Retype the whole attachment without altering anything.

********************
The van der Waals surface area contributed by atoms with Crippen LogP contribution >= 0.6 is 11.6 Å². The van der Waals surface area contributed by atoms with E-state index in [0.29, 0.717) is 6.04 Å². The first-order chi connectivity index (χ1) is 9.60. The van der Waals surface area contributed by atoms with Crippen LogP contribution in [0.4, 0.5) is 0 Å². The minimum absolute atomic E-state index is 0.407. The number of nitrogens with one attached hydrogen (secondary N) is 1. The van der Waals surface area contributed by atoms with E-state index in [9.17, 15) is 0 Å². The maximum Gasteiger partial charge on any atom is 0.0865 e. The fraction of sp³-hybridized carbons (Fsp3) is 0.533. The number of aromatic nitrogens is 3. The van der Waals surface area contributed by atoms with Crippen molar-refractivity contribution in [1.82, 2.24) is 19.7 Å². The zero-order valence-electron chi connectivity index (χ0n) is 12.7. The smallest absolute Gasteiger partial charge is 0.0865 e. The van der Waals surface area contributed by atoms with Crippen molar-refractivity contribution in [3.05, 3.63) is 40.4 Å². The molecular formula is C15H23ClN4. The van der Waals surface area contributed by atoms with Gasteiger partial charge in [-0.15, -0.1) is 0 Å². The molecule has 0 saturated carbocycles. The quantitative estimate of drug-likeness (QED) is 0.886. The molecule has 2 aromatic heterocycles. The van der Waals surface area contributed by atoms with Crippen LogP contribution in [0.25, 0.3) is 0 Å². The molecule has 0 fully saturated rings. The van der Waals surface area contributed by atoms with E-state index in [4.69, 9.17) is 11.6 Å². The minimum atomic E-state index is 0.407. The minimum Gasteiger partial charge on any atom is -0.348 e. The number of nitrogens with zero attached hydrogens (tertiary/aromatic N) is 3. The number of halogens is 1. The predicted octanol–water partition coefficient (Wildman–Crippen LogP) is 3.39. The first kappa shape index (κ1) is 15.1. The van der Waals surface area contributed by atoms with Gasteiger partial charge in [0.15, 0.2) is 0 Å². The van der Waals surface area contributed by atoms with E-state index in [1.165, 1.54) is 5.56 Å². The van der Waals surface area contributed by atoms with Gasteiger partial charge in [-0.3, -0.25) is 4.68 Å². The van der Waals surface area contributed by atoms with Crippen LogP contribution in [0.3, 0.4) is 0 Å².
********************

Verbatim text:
The van der Waals surface area contributed by atoms with Crippen LogP contribution >= 0.6 is 11.6 Å². The van der Waals surface area contributed by atoms with E-state index in [0.29, 0.717) is 6.04 Å². The first-order chi connectivity index (χ1) is 9.60. The van der Waals surface area contributed by atoms with Crippen LogP contribution in [0.4, 0.5) is 0 Å². The minimum absolute atomic E-state index is 0.407. The number of nitrogens with one attached hydrogen (secondary N) is 1. The van der Waals surface area contributed by atoms with E-state index in [9.17, 15) is 0 Å². The maximum Gasteiger partial charge on any atom is 0.0865 e. The fraction of sp³-hybridized carbons (Fsp3) is 0.533. The number of aromatic nitrogens is 3. The van der Waals surface area contributed by atoms with Crippen molar-refractivity contribution in [1.82, 2.24) is 19.7 Å². The zero-order valence-electron chi connectivity index (χ0n) is 12.7. The smallest absolute Gasteiger partial charge is 0.0865 e. The van der Waals surface area contributed by atoms with Crippen molar-refractivity contribution in [3.05, 3.63) is 40.4 Å². The molecular formula is C15H23ClN4. The van der Waals surface area contributed by atoms with Gasteiger partial charge in [-0.15, -0.1) is 0 Å². The molecule has 0 saturated carbocycles. The quantitative estimate of drug-likeness (QED) is 0.886. The molecule has 2 aromatic heterocycles. The van der Waals surface area contributed by atoms with Crippen LogP contribution in [0.25, 0.3) is 0 Å². The molecule has 0 fully saturated rings. The van der Waals surface area contributed by atoms with E-state index in [4.69, 9.17) is 11.6 Å². The minimum atomic E-state index is 0.407. The minimum Gasteiger partial charge on any atom is -0.348 e. The number of nitrogens with zero attached hydrogens (tertiary/aromatic N) is 3. The number of halogens is 1. The predicted octanol–water partition coefficient (Wildman–Crippen LogP) is 3.39. The first kappa shape index (κ1) is 15.1. The van der Waals surface area contributed by atoms with Gasteiger partial charge in [0.15, 0.2) is 0 Å². The van der Waals surface area contributed by atoms with E-state index in [1.165, 1.54) is 5.56 Å². The van der Waals surface area contributed by atoms with Gasteiger partial charge in [-0.3, -0.25) is 4.68 Å². The van der Waals surface area contributed by atoms with Crippen LogP contribution in [0.3, 0.4) is 0 Å².